8.0 6.0 6.9 7.8 9.6


7.1 The reason for the discrepancies in these two sets of values would have to be sought for by a special inquiry.

2 (b). Second Method of determining (M21) for Inorganic Compounds, namely by the Kinetic Theory of Solids.

In "A Kinetic Theory of Solids" (Phil. Mag. ser. 5, xxxii.), it was shown that, for a homogeneous isotropic solid composed of molecules which can be regarded as spheres of diameter E whose centres are at an average distance e from their nearest neighbours, D being the average kinetic energy of each,

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E is also the distance apart of the centres of two when they

are in contact, and (r) the attraction between two molecules at distance r apart, the summation to extend to all molecules within appreciable action of any one. It may be more convenient to sum both members of the above equation for all the molecules in unit mass, when we get

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If the law of force is given by (r) = 3Am2/r1, then ΣΣro(r)/6 reduces to what is denoted by lp in the notation of the "Laws of Molecular Force," and e3=m/p, so that

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This equation was established on the assumption that the molecules collide as though they were perfectly restitutional spheres.

Now Σ2D is twice the kinetic energy of the motion of the centres of mass of the molecules in unit mass, and, if the energy of other motions is negligible, equals 2Jc0, where 0 is the temperature and c the specific heat. e2(e-E)=E3 (e/E−1) approximately; if the molecules are invariable with temperature, e/E-1=60, where b is the coefficient of linear expansion of the solid, and it was shown that the metals behave as if E diminished with rising temperature in such a way as to make e/E-1=760 approximately; and as E=m/p nearly, we have

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m being the actual mass of a molecule, and M the ordinary molecular mass referred to that of the hydrogen atom. Now cM, by Dulong and Petit's law, is nearly 64 for the metals, so that M2/=61J (M/p)/b.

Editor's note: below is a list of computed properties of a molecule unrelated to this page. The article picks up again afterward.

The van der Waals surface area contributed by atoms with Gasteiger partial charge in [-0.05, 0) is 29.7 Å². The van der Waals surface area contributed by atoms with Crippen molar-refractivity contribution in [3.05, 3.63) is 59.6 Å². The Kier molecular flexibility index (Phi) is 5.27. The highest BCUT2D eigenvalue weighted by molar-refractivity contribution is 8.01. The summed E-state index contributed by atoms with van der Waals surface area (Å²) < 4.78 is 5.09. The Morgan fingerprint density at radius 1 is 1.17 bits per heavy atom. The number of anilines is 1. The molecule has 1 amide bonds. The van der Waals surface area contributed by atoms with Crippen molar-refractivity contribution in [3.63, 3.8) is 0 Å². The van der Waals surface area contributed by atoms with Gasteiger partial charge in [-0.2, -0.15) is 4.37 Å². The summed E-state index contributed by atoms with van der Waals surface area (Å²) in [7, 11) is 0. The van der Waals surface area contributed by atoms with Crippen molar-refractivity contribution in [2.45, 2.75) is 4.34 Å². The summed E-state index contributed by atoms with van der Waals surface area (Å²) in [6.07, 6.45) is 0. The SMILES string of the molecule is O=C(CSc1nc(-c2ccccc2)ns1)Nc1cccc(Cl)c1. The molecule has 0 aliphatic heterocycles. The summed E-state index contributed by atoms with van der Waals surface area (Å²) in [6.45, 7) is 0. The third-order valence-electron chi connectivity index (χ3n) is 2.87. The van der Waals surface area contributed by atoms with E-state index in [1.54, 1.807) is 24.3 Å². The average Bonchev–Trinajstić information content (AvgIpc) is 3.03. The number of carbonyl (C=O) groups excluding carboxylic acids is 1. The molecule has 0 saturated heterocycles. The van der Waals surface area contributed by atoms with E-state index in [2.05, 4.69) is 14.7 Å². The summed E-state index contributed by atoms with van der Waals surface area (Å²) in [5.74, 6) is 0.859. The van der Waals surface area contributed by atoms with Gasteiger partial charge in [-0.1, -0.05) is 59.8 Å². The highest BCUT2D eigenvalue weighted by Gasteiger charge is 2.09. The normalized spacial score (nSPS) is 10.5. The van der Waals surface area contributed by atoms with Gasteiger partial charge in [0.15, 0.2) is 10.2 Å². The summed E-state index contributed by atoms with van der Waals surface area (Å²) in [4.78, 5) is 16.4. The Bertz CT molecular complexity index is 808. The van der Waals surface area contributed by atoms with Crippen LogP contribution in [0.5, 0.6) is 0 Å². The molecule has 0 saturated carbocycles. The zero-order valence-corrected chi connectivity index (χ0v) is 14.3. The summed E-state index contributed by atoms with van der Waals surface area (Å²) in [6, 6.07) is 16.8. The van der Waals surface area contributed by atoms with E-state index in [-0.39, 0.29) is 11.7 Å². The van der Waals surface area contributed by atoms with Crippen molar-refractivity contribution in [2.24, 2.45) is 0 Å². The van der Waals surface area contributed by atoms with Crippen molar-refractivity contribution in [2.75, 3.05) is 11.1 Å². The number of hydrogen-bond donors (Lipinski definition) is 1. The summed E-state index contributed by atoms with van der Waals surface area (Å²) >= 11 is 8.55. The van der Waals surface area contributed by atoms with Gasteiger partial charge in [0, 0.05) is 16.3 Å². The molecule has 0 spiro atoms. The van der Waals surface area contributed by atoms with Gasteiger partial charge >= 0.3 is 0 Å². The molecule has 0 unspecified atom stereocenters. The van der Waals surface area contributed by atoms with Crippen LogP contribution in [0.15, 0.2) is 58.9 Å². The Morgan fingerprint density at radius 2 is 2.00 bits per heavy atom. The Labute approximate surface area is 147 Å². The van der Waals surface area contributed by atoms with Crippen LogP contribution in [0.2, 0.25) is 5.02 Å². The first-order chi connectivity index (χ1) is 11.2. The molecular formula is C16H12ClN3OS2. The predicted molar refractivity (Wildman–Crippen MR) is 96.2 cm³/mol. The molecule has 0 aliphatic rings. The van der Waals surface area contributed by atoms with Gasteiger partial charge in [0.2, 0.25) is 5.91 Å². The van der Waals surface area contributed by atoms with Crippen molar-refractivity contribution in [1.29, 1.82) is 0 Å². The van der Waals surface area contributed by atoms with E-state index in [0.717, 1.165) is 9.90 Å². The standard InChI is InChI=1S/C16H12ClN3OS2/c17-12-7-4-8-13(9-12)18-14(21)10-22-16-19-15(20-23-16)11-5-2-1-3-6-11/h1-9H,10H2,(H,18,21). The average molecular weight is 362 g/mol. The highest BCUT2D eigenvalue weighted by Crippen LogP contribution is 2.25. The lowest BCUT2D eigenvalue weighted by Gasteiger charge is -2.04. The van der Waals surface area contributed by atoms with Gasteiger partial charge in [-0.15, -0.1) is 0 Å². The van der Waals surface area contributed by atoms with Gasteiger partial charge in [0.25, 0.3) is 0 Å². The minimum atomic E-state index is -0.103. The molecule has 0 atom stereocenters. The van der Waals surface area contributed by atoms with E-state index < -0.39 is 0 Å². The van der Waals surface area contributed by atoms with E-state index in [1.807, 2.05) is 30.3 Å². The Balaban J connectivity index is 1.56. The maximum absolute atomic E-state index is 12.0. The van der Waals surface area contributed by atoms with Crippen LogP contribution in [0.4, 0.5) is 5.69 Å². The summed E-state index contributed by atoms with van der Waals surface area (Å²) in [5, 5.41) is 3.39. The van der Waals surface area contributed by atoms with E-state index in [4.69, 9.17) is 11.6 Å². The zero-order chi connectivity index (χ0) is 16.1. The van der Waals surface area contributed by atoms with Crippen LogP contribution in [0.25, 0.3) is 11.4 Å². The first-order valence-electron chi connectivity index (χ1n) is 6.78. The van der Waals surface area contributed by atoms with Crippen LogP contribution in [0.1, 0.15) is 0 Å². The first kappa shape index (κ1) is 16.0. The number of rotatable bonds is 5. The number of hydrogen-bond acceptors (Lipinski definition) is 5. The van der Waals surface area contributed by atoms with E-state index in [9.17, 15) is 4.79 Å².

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The values of b have not been found experimentally for a number of the most interesting metals, but can be got by means of an empirical relation given in "A New Periodic Property of the Elements" (Phil. Mag. ser. 5, xxx., also xxxii. p. 540), namely, if T is the absolute melting-point bTM044, and then

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Taking J as 4.2 x 10' ergs and using 1012 dynes as the unit of force as hitherto, then finally

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This equation applies, so far as we know at present, only to the metals; it has been deduced from (3), which applies only Phil. Mag. S. 5. Vol. 39. No. 236. Jan. 1895. C

to solids in which the molecules are monatomic or composed of equal atoms, as in the case of the elements, all the atoms being treated as separate spheres. The corresponding equation for compound solids is sketched in section 9 of the "Kinetic Theory of Solids" (Phil. Mag. ser. 5, xxxii. p. 550), but in a form which is not correct unless a strained interpretation is put on certain symbols; but we can easily establish the correct form now. There would be no need to establish a separate form of equation for solid compounds if we knew that the molecules move as wholes; but, on the contrary, we have evidence that the atoms in the molecule move almost independently of one another, for according to Joule and Kopp's law the molecular specific heat of solid compounds is the sum of the atomic specific heats of the atoms in the molecule. In a certain sense a solid compound is like a mechanical mixture of its atoms: in the act of combining the atoms have produced mutual changes in their sizes and attracting-power and other properties, and the solid is like a mechanical mixture of these changed atoms. Now in the establishment of equation (3) for elements, the first term 2D/3e2(e-E) is calculated as the collisional pressure per unit surface, that is the force transmitted across that surface by the collisions of molecules, or rather atoms, of diameter E, average distance e from next neighbour, and kinetic enegy D, while the term Erp(r)/6e3 is the resultant attraction which equilibrates this collisional pressure. Let N be the number of atoms in unit volume, then e31/N, and the collisional pressure can be written 2DN/3(1-E/e). Now if we have N molecules of a compound solid in unit volume, and if each molecule contains n1 atoms of an element A1, ng atoms of an element A2, and so on, then the collisional pressure due to the n atoms of A, in unit volume is m1v2Nn1/3 (1— E1/e1), and similarly for the other atoms, the total collisional pressure being their sum, so that we have the equation

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denoting the mean distance of two neighbour molecules from one another by e: thus we get for a compound solid free from external force the equation

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3e31-E1/e 1-Es/ea .....) = 63Σrp(r). (11)

We cannot assign the values of 1-E1e, for atoms in compounds in the present state of our knowledge; but as it was shown that for the metals 1-E/e=760, where b is the coefficient of linear expansion and the absolute temperature,